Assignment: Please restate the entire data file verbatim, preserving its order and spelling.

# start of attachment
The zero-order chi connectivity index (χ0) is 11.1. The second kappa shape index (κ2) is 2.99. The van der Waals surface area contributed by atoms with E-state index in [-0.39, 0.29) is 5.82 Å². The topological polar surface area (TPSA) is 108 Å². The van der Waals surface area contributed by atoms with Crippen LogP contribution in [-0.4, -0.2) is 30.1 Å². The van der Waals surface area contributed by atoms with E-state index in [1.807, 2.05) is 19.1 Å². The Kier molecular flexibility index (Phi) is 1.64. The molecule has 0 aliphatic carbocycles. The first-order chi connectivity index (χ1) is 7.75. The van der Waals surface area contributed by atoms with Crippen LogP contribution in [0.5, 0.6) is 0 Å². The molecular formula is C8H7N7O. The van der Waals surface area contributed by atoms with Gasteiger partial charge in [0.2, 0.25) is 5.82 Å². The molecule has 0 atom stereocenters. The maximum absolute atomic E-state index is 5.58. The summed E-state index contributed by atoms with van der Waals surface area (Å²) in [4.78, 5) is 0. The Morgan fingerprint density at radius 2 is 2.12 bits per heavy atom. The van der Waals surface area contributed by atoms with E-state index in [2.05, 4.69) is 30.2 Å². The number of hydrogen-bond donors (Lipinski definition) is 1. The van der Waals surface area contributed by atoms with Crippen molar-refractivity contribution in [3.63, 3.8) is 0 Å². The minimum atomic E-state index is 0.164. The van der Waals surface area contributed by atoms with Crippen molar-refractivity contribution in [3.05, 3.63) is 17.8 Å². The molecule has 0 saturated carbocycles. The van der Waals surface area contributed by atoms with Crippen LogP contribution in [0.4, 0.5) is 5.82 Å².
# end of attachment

The zero-order chi connectivity index (χ0) is 11.1. The second kappa shape index (κ2) is 2.99. The van der Waals surface area contributed by atoms with E-state index in [-0.39, 0.29) is 5.82 Å². The topological polar surface area (TPSA) is 108 Å². The van der Waals surface area contributed by atoms with Crippen LogP contribution in [-0.4, -0.2) is 30.1 Å². The van der Waals surface area contributed by atoms with E-state index in [1.807, 2.05) is 19.1 Å². The Kier molecular flexibility index (Phi) is 1.64. The molecule has 0 aliphatic carbocycles. The first-order chi connectivity index (χ1) is 7.75. The van der Waals surface area contributed by atoms with Crippen LogP contribution in [0.5, 0.6) is 0 Å². The molecular formula is C8H7N7O. The van der Waals surface area contributed by atoms with Gasteiger partial charge in [0.2, 0.25) is 5.82 Å². The molecule has 0 atom stereocenters. The maximum absolute atomic E-state index is 5.58. The summed E-state index contributed by atoms with van der Waals surface area (Å²) in [4.78, 5) is 0. The Morgan fingerprint density at radius 2 is 2.12 bits per heavy atom. The van der Waals surface area contributed by atoms with E-state index in [2.05, 4.69) is 30.2 Å². The number of hydrogen-bond donors (Lipinski definition) is 1. The van der Waals surface area contributed by atoms with Crippen molar-refractivity contribution in [3.63, 3.8) is 0 Å². The minimum atomic E-state index is 0.164. The van der Waals surface area contributed by atoms with Crippen molar-refractivity contribution in [3.05, 3.63) is 17.8 Å². The molecule has 0 saturated carbocycles. The van der Waals surface area contributed by atoms with Crippen LogP contribution in [0.4, 0.5) is 5.82 Å².